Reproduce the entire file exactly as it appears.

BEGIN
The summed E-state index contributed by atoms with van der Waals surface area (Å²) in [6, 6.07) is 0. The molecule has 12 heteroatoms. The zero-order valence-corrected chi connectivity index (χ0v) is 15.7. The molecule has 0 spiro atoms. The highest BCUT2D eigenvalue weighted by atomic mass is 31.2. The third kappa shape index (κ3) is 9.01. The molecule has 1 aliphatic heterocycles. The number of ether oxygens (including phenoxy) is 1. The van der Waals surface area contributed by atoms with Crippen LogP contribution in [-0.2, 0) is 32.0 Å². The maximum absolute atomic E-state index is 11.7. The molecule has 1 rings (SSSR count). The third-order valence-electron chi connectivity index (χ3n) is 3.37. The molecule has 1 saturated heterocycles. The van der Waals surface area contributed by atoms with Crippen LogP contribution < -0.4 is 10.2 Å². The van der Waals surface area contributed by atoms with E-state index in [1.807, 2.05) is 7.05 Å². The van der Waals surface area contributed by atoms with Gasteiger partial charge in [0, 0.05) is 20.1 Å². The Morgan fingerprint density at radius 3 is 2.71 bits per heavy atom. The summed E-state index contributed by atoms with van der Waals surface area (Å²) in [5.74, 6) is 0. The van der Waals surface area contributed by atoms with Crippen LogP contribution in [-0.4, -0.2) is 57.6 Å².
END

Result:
The summed E-state index contributed by atoms with van der Waals surface area (Å²) in [6, 6.07) is 0. The molecule has 12 heteroatoms. The zero-order valence-corrected chi connectivity index (χ0v) is 15.7. The molecule has 0 spiro atoms. The highest BCUT2D eigenvalue weighted by atomic mass is 31.2. The third kappa shape index (κ3) is 9.01. The molecule has 1 aliphatic heterocycles. The number of ether oxygens (including phenoxy) is 1. The van der Waals surface area contributed by atoms with Crippen LogP contribution in [-0.2, 0) is 32.0 Å². The maximum absolute atomic E-state index is 11.7. The molecule has 1 rings (SSSR count). The third-order valence-electron chi connectivity index (χ3n) is 3.37. The molecule has 1 saturated heterocycles. The van der Waals surface area contributed by atoms with Crippen LogP contribution < -0.4 is 10.2 Å². The van der Waals surface area contributed by atoms with E-state index in [1.807, 2.05) is 7.05 Å². The van der Waals surface area contributed by atoms with Gasteiger partial charge in [0, 0.05) is 20.1 Å². The Morgan fingerprint density at radius 3 is 2.71 bits per heavy atom. The summed E-state index contributed by atoms with van der Waals surface area (Å²) in [5.74, 6) is 0. The van der Waals surface area contributed by atoms with Crippen LogP contribution in [-0.4, -0.2) is 57.6 Å².